To see the carving, which is very badly worn, it is necessary to stand with ones back to the window before looking very carefully at the roof. It s just possible to discern part of the outline of the boar. Boar Carving in the Roof of the Oriel Window
2. Blagraves House – Blagraves, standing on the Bank, is believed to have been owned at one time by Miles Forrest. There is no evidence to support the local legend That Richard III gave the house to Forrest as a reward for his part in the murder of the two young princes in the Tower of London. The house- now a restaurant – has a boar carved on its southern exterior wall, which can only be seen from an internal staircase by arrangement with the proprietor.
Boar Carving on Blagraves
3. St Mary’s Parish Church – Richard was a great benefactor of the church. He gave 40 marks for its embellishment and obtained a licence from Edward IV to found a chantry and create St Mary’s, a Collegiate Church, but it seems these plans were never realised.
Extensive alterations were carried out during 1477-85, making the church bigger and lighter. These improvements are attributed to Richard. The chancel arch is decorated with carvings of the Yorkist rose and a portrait head at the north end of the arch is believed to represent Richard. (See the framed guide hanging in Church)
Set into the north wall close to the font is a carved stone depicting St Anthony, the patron Saint of Hospitallers, on each side of whom is a rampant boar. Originally standing at the corner of Newgate, this stone may well have been one of a pair, as another very similar, but damaged stone, was known to have been in Blagraves. The whereabouts of this stone is now unknown. Possibly the pair were originally part of a gateway to some religious house.
St Anthony’s emblem is a wild boar, the animal which, according to legend, protected the saint during a long period of solitude in the desert.
Dr AJ Pollard records that Richard was particularly devoted to St. Anthony and may have adopted the same emblem as a struggle against temptation. Dr Pollard also suggests that the boar emblem may have been a pun on the Latin name for York, Eboracum, Richard being of the House of York.
A tiny boar is carved on the outside of St Mary’s Parish Church, beside the east windowof the south trancept.
4. Bowes Museum – Some years ago, several buildings in Newgate were demolished, including one which had a boar carved in stone on its frontage. This stone was removed and placed in the Bowes Museum where it can be seen in the Antiquities Department.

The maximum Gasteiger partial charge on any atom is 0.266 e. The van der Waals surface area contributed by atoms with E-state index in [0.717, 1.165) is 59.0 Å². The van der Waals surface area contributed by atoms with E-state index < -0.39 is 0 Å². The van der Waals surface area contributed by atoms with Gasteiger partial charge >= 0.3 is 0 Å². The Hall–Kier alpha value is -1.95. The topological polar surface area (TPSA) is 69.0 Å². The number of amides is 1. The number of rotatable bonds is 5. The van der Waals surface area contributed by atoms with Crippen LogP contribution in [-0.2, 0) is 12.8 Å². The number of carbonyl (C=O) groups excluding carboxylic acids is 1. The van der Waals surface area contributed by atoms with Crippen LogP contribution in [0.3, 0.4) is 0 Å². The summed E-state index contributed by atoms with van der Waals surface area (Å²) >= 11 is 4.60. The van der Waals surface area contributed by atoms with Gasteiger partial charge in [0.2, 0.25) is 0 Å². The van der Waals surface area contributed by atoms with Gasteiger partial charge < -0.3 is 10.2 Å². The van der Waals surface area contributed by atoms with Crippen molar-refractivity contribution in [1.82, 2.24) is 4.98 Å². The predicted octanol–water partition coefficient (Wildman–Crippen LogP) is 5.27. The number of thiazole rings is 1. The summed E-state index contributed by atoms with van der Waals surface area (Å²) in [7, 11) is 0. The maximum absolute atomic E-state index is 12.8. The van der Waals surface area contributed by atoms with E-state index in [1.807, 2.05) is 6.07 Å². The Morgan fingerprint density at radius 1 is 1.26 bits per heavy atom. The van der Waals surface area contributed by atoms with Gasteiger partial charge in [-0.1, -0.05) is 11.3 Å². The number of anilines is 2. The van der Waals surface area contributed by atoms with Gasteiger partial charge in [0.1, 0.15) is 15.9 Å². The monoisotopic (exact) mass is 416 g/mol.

Boar Carving in the Bowes Museum
5. Holy Trinity Church, Startforth – Just across the River Tees the village of Startforth lies almost within the shadow of Castle Barnard. There has been a church in Startforth for more than 800 years. The church font, presented by Robert Ellerton (Abbot 1476-95) has three shields on its bowl. The first shield bears the letter R and the third shield F – Robert Ellerton’s initials. The middle shield is particularly interesting as it is believed to refer to King Richard Ill, so dating the font within the two years of his brief reign, 1483-85.
Following the sudden death of Edward in 1483, Richard, named by Edward as Lord Protector, left his beloved north country and returned to London. Shortly after, secret information was revealed that prior to Edward’s marriage with his Queen, Elizabeth Woodville, Edward had entered into a pre-marriage contract with Lady Eleanor Butler. Such a contract was considered binding as marriage and so Edward’s children by his Queen were declared bastards and lost their claim to the throne. On 6 July 1483 Richard, as next in line to the throne, and by decree of Parliament, was crowned King of England. In 1484 Richard and his Queen were devastated by the sudden death of their only son, the eleven years old Edward, Prince of Wales, at Middleham Castle. In March 1485, to Richard’s great grief, Queen Anne died and in August of that same year his brief reign of two years and two months ended at Bosworth Field when, through the treachery of Stanley and Northumberland. Richard (Vergil writes) was killed, fighting manfully in the thickest press of his enemies, in the battle against Henry Tudor, Lancastrian claimant to the throne. The last Plantagenet King. Richard Ill was also the last English king to die on the battlefield.